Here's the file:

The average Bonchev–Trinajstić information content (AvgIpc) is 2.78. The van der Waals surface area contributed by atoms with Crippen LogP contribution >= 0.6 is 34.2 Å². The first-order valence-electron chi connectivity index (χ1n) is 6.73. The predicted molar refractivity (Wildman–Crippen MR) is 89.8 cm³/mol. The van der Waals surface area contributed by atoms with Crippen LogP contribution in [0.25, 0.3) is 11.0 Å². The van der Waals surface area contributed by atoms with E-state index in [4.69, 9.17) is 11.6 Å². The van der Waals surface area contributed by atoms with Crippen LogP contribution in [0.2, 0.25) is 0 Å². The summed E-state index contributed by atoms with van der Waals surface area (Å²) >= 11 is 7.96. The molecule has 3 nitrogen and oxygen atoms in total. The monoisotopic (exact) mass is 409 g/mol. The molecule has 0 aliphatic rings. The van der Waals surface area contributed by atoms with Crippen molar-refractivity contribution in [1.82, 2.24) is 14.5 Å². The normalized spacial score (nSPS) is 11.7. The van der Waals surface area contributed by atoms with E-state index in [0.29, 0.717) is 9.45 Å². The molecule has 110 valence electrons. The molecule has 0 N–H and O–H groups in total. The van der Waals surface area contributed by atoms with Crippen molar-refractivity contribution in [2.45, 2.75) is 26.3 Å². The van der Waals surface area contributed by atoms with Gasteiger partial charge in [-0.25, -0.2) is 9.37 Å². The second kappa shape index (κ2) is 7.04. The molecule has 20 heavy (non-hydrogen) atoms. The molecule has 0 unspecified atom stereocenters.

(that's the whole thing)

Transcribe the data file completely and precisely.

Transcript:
The average Bonchev–Trinajstić information content (AvgIpc) is 2.78. The van der Waals surface area contributed by atoms with Crippen LogP contribution >= 0.6 is 34.2 Å². The first-order valence-electron chi connectivity index (χ1n) is 6.73. The predicted molar refractivity (Wildman–Crippen MR) is 89.8 cm³/mol. The van der Waals surface area contributed by atoms with Crippen LogP contribution in [0.25, 0.3) is 11.0 Å². The van der Waals surface area contributed by atoms with E-state index in [4.69, 9.17) is 11.6 Å². The van der Waals surface area contributed by atoms with Crippen LogP contribution in [0.2, 0.25) is 0 Å². The summed E-state index contributed by atoms with van der Waals surface area (Å²) >= 11 is 7.96. The molecule has 3 nitrogen and oxygen atoms in total. The monoisotopic (exact) mass is 409 g/mol. The molecule has 0 aliphatic rings. The van der Waals surface area contributed by atoms with Crippen molar-refractivity contribution in [1.82, 2.24) is 14.5 Å². The normalized spacial score (nSPS) is 11.7. The van der Waals surface area contributed by atoms with E-state index in [0.29, 0.717) is 9.45 Å². The molecule has 110 valence electrons. The molecule has 0 N–H and O–H groups in total. The van der Waals surface area contributed by atoms with Crippen molar-refractivity contribution in [2.45, 2.75) is 26.3 Å². The van der Waals surface area contributed by atoms with Gasteiger partial charge in [-0.25, -0.2) is 9.37 Å². The second kappa shape index (κ2) is 7.04. The molecule has 20 heavy (non-hydrogen) atoms. The molecule has 0 unspecified atom stereocenters.